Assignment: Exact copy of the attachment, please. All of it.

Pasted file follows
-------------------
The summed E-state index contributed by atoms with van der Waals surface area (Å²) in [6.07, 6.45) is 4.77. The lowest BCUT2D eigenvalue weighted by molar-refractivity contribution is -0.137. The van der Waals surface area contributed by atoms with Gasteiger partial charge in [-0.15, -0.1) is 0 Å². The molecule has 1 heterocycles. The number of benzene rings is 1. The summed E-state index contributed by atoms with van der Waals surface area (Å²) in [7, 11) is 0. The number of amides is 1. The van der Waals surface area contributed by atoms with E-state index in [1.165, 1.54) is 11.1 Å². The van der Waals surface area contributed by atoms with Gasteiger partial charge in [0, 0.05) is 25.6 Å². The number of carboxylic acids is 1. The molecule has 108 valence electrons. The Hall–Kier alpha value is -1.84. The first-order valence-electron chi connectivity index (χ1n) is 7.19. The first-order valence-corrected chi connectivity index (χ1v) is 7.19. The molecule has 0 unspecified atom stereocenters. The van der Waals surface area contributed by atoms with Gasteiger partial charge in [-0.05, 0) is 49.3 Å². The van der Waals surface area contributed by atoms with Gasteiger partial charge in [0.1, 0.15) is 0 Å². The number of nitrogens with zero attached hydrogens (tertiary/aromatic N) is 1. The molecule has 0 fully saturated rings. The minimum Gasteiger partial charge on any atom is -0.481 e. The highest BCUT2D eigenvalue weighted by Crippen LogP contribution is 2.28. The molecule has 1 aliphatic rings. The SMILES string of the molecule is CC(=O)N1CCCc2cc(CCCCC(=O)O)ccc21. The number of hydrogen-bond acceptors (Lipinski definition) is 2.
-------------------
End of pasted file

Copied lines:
The summed E-state index contributed by atoms with van der Waals surface area (Å²) in [6.07, 6.45) is 4.77. The lowest BCUT2D eigenvalue weighted by molar-refractivity contribution is -0.137. The van der Waals surface area contributed by atoms with Gasteiger partial charge in [-0.15, -0.1) is 0 Å². The molecule has 1 heterocycles. The number of benzene rings is 1. The summed E-state index contributed by atoms with van der Waals surface area (Å²) in [7, 11) is 0. The number of amides is 1. The van der Waals surface area contributed by atoms with E-state index in [1.165, 1.54) is 11.1 Å². The van der Waals surface area contributed by atoms with Gasteiger partial charge in [0, 0.05) is 25.6 Å². The number of carboxylic acids is 1. The molecule has 108 valence electrons. The Hall–Kier alpha value is -1.84. The first-order valence-electron chi connectivity index (χ1n) is 7.19. The first-order valence-corrected chi connectivity index (χ1v) is 7.19. The molecule has 0 unspecified atom stereocenters. The van der Waals surface area contributed by atoms with Gasteiger partial charge in [-0.05, 0) is 49.3 Å². The van der Waals surface area contributed by atoms with Gasteiger partial charge in [0.1, 0.15) is 0 Å². The number of nitrogens with zero attached hydrogens (tertiary/aromatic N) is 1. The molecule has 0 fully saturated rings. The minimum Gasteiger partial charge on any atom is -0.481 e. The highest BCUT2D eigenvalue weighted by Crippen LogP contribution is 2.28. The molecule has 1 aliphatic rings. The SMILES string of the molecule is CC(=O)N1CCCc2cc(CCCCC(=O)O)ccc21. The number of hydrogen-bond acceptors (Lipinski definition) is 2.